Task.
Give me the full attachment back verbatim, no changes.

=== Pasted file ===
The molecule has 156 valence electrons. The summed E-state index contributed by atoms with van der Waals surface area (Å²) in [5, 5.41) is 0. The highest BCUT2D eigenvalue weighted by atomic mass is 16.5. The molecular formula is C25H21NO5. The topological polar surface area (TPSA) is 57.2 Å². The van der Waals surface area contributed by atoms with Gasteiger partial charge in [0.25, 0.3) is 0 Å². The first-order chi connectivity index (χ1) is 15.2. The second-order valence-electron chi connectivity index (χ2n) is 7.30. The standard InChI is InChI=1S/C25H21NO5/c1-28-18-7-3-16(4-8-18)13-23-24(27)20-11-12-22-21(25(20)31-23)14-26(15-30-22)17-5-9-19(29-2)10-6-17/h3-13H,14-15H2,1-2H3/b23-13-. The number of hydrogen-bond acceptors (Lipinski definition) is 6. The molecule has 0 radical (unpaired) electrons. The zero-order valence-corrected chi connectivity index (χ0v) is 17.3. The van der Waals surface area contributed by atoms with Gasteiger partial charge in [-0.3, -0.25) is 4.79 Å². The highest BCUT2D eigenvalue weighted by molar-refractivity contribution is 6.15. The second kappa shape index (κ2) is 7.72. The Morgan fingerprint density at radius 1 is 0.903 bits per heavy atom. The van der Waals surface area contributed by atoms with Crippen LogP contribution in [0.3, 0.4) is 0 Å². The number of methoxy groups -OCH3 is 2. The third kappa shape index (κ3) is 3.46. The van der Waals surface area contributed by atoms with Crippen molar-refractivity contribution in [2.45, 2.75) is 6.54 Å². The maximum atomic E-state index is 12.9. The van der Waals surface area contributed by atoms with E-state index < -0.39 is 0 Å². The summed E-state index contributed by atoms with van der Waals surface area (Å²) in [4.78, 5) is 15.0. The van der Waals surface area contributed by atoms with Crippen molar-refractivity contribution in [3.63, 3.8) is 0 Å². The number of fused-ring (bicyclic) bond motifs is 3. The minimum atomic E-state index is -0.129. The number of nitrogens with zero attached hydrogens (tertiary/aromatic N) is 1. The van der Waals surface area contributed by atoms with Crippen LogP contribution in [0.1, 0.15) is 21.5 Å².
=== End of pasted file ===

The molecule has 156 valence electrons. The summed E-state index contributed by atoms with van der Waals surface area (Å²) in [5, 5.41) is 0. The highest BCUT2D eigenvalue weighted by atomic mass is 16.5. The molecular formula is C25H21NO5. The topological polar surface area (TPSA) is 57.2 Å². The van der Waals surface area contributed by atoms with Gasteiger partial charge in [0.25, 0.3) is 0 Å². The first-order chi connectivity index (χ1) is 15.2. The second-order valence-electron chi connectivity index (χ2n) is 7.30. The standard InChI is InChI=1S/C25H21NO5/c1-28-18-7-3-16(4-8-18)13-23-24(27)20-11-12-22-21(25(20)31-23)14-26(15-30-22)17-5-9-19(29-2)10-6-17/h3-13H,14-15H2,1-2H3/b23-13-. The number of hydrogen-bond acceptors (Lipinski definition) is 6. The molecule has 0 radical (unpaired) electrons. The zero-order valence-corrected chi connectivity index (χ0v) is 17.3. The van der Waals surface area contributed by atoms with Gasteiger partial charge in [-0.3, -0.25) is 4.79 Å². The highest BCUT2D eigenvalue weighted by molar-refractivity contribution is 6.15. The second kappa shape index (κ2) is 7.72. The Morgan fingerprint density at radius 1 is 0.903 bits per heavy atom. The van der Waals surface area contributed by atoms with Crippen LogP contribution in [0.3, 0.4) is 0 Å². The number of methoxy groups -OCH3 is 2. The third kappa shape index (κ3) is 3.46. The van der Waals surface area contributed by atoms with Crippen molar-refractivity contribution in [2.45, 2.75) is 6.54 Å². The maximum atomic E-state index is 12.9. The van der Waals surface area contributed by atoms with E-state index < -0.39 is 0 Å². The summed E-state index contributed by atoms with van der Waals surface area (Å²) in [4.78, 5) is 15.0. The van der Waals surface area contributed by atoms with Crippen molar-refractivity contribution in [3.63, 3.8) is 0 Å². The number of fused-ring (bicyclic) bond motifs is 3. The minimum atomic E-state index is -0.129. The number of nitrogens with zero attached hydrogens (tertiary/aromatic N) is 1. The van der Waals surface area contributed by atoms with Crippen LogP contribution in [0.1, 0.15) is 21.5 Å².